Currently, the housing complaints system is confusing - there are multiple complaint bodies covering the housing market, and membership of redress schemes is compulsory for some tenures but not others.For example, in the private rented sector, there is currently no obligation for landlords to register with a complaints system – leaving thousands of renters without any course for redress.To combat this, the Communities Secretary has today announced that private landlords will be legally required to become members of a redress scheme - with a fine of up to £5,000 if they fail to do so.And to protect the interests of home-owners who buy new build homes, government has also reiterated its commitment to establishing a New Homes Ombudsman which will champion home buyers, protect their interests and hold developers to account.Legislation will be brought forward at the earliest possible opportunity to require all new developers to belong to the Ombudsman – giving homebuyers the confidence that when they get the keys to a new home they are getting the quality of build they expect.Developers will also have to belong to the new body by 2021 if they wish to participate in the government’s landmark Help to Buy scheme.The Housing Complaints Resolution Service will be developed with a new Redress Reform Working Group made up of representatives from across the sector, working with industry and consumers.This is part of on-going work by the government to make the property market fairer and more transparent for everyone.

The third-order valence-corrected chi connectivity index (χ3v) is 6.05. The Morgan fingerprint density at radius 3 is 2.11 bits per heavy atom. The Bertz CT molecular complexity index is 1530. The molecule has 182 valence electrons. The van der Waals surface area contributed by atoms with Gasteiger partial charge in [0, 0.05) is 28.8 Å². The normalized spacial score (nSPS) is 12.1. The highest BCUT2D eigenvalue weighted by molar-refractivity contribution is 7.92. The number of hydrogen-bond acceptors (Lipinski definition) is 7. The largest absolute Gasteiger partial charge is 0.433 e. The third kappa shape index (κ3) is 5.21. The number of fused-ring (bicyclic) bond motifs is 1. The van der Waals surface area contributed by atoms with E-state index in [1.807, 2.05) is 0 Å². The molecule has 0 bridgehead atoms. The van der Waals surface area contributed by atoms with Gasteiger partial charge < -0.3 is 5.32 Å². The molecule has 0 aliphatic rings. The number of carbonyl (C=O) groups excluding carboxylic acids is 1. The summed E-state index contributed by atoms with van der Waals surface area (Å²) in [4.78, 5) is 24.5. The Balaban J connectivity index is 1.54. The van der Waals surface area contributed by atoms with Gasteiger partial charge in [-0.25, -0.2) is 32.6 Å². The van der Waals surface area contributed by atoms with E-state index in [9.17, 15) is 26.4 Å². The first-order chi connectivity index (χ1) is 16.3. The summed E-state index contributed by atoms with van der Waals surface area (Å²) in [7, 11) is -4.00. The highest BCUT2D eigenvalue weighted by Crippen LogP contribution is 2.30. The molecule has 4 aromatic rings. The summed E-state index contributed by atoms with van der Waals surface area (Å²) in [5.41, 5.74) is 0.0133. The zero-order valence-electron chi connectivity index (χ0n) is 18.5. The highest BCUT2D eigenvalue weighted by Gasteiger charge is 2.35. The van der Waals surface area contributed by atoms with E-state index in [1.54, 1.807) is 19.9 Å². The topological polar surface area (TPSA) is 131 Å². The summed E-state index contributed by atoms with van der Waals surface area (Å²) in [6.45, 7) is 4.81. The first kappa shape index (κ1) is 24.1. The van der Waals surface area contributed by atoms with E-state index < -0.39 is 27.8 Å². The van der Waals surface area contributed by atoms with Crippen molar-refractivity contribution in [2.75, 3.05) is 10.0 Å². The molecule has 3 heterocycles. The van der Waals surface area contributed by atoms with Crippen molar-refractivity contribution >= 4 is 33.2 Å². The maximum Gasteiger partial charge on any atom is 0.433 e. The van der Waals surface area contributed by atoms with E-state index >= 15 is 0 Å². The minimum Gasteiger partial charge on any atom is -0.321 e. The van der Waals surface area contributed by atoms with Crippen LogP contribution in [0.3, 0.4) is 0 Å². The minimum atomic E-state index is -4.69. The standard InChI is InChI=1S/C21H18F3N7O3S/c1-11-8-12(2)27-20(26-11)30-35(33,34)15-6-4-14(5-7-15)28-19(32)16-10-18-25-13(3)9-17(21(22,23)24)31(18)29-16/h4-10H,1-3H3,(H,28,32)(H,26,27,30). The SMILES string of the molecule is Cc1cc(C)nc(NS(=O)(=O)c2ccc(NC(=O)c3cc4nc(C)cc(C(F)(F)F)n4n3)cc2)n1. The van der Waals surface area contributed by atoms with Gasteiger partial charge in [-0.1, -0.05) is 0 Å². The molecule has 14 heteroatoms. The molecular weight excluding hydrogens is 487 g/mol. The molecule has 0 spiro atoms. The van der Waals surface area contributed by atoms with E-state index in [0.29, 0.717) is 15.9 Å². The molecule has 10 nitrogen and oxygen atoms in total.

Vanessa Warwick Landlord and Co-Founder of PropertyTribes.com **If you have got value from Property Tribes, find out how you can support it in remaining a free to use community resource**
Hi Vanessa,Thanks for this information, if you have the link or organisation detail where any landlord can go and register for the redress scheme.Thanks,Viral Shah
Is this the relevant link I just googled redress scheme, the url states estate agencies? It mentions the £5000 fine too.Also looking at the two options for signing up, the cheapest option appears to be £110 + vat per year. Plus another £100 per complaint.Or for £200 + vat, they waive the complaint fees.